For instance, in New Jersey, the Medicaid program that pays for assisted living residences has an income cap of $1,809 per month, so if the beneficiary had fixed monthly income of $1,000 and received an additional $2,000 from his long-term care insurance, he will be ineligible for the program. Of course, if your daily benefit from the long-term insurance is high enough, you may not need Medicaid.


This past week, Governor Corzine signed into law a bill that requires at least one member of the governing board of a continuing care retirement community to be held by a resident of the community. My thoughts: big whoop.

A continuing care retirement community, or CCRC, is a long-term care facility that provides various forms of living arrangements to senior citizens. A CCRC has an independent living section, in which residents live independently with no assistance. CCRCs also have an assisted living section, in which residents who require some assistance can obtain that assistance. Finally, CCRCs have a nursing home section, which provide advanced care to residents.

The major selling point of a CCRC is that residents can "age in place." In other words, if you enter the facility, you will never have to leave the facility no matter what care you require because the facility has an assisted living residence and nursing home on site. Of course, sometimes the care that a person requires is so intensive that not even a nursing home can care for them, so that person may have to leave the CCRC.

Most CCRCs are very nice facilities that are well-run. Personally, at this stage in my life, I would not like to live in tight quarters such as those provided by CCRCs; however, as you age, having a small space of your own to maintain is probably a good thing.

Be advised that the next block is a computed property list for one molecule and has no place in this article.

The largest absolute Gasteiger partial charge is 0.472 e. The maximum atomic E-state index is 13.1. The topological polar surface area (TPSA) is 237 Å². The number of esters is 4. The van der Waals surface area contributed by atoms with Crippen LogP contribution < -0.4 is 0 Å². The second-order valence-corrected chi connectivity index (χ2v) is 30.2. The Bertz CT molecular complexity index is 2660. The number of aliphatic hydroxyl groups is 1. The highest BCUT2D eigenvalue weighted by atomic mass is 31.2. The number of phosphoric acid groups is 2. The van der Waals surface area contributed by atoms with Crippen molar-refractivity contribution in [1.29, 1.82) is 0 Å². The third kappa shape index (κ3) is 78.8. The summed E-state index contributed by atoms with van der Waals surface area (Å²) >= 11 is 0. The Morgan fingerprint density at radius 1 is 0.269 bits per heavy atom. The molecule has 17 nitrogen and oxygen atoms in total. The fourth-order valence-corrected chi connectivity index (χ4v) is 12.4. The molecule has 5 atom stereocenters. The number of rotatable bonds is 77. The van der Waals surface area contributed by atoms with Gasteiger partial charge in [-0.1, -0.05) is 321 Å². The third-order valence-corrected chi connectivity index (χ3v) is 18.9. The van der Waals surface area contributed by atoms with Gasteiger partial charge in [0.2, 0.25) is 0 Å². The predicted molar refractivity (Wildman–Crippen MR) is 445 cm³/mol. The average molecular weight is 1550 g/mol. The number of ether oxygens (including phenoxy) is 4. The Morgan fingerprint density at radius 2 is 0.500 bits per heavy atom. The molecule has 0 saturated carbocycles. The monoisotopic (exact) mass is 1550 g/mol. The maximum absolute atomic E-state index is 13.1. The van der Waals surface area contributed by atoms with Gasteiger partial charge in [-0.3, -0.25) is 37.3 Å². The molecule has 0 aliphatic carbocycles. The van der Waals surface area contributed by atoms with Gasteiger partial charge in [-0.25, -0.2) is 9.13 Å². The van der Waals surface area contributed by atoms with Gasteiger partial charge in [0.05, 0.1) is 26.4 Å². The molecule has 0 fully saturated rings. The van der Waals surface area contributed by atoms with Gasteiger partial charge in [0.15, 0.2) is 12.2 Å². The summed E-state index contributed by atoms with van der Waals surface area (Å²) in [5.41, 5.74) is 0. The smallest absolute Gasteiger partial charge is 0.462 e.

There are only twenty-seven CCRCs in New Jersey. So, despite all of the stand alone assisted living residences and nursing homes in New Jersey, a true CCRC is a rare creature.

The law signed into being last week requires each of those twenty-seven CCRCs to have one member of the community on its governing board. While I think that concept is nice, quite frankly, I'm a little surprised that such a law needed to be put in place in the first instance.

If you had asked me who made up the governing board of a CCRC before I read about this new law, my answer probably would have been that it was comprised of an equal number of residents and employees of the company that owns the CCRC. I'm not quite sure what a governing board of a CCRC does, but the bottom line is, a CCRC is a business.

I would think that the governing board establishes policies that affect the quality of residents' lives within the bounds of the budget they are given while the company, itself, controls the financial aspects of the facility, that is, how much residents pay, who gets to become a resident, who is discharged from the facility, etc.

For instance, I don't believe that a resident-member on a governing board should be making a decision as to whether or not a resident of a CCRC's nursing facility should be discharged because the nursing home resident requires a level of care that cannot be provided by the facility. I don't believe that a resident member of a governing board should make decisions as to which residents should be admitted to the facility in the first instance, as such decisions are inherently financial issues that would require the decision of the facility's corporate office.

So, maybe I'm just looking at the whole situation from the incorrect perspective, but if the governing board of a CCRC is there to ensure that residents' concerns are being met, why wouldn't half of the board be made up of residents? One member on a governing board is going to have little effect on the outcome of any contested issue.

Bottom line, while this new law sounds nice and is a step in the right direction, I don't see it being a big step.